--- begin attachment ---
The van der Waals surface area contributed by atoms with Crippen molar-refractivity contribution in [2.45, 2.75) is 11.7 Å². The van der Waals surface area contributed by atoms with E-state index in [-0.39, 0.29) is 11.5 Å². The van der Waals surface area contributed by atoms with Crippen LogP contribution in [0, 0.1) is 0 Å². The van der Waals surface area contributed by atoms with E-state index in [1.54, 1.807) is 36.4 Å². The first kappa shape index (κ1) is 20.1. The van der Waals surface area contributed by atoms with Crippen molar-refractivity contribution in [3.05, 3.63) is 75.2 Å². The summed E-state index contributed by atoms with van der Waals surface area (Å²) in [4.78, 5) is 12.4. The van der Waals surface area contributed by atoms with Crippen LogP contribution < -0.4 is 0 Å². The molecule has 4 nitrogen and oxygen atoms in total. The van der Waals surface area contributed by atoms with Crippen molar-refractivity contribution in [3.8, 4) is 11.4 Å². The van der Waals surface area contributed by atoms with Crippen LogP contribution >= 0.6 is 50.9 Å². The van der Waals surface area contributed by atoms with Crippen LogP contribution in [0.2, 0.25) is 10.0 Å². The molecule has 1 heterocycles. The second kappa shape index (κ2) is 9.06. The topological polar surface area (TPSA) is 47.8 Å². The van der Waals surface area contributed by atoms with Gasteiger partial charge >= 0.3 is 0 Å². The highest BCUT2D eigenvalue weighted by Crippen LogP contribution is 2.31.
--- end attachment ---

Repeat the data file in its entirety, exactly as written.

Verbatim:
The van der Waals surface area contributed by atoms with Crippen molar-refractivity contribution in [2.45, 2.75) is 11.7 Å². The van der Waals surface area contributed by atoms with E-state index in [-0.39, 0.29) is 11.5 Å². The van der Waals surface area contributed by atoms with Crippen LogP contribution in [0, 0.1) is 0 Å². The van der Waals surface area contributed by atoms with E-state index in [1.54, 1.807) is 36.4 Å². The first kappa shape index (κ1) is 20.1. The van der Waals surface area contributed by atoms with Crippen molar-refractivity contribution in [3.05, 3.63) is 75.2 Å². The summed E-state index contributed by atoms with van der Waals surface area (Å²) in [4.78, 5) is 12.4. The van der Waals surface area contributed by atoms with Crippen LogP contribution < -0.4 is 0 Å². The molecule has 4 nitrogen and oxygen atoms in total. The van der Waals surface area contributed by atoms with Crippen molar-refractivity contribution in [3.8, 4) is 11.4 Å². The van der Waals surface area contributed by atoms with Crippen LogP contribution >= 0.6 is 50.9 Å². The van der Waals surface area contributed by atoms with Crippen LogP contribution in [0.2, 0.25) is 10.0 Å². The molecule has 1 heterocycles. The second kappa shape index (κ2) is 9.06. The topological polar surface area (TPSA) is 47.8 Å². The van der Waals surface area contributed by atoms with Gasteiger partial charge >= 0.3 is 0 Å². The highest BCUT2D eigenvalue weighted by Crippen LogP contribution is 2.31.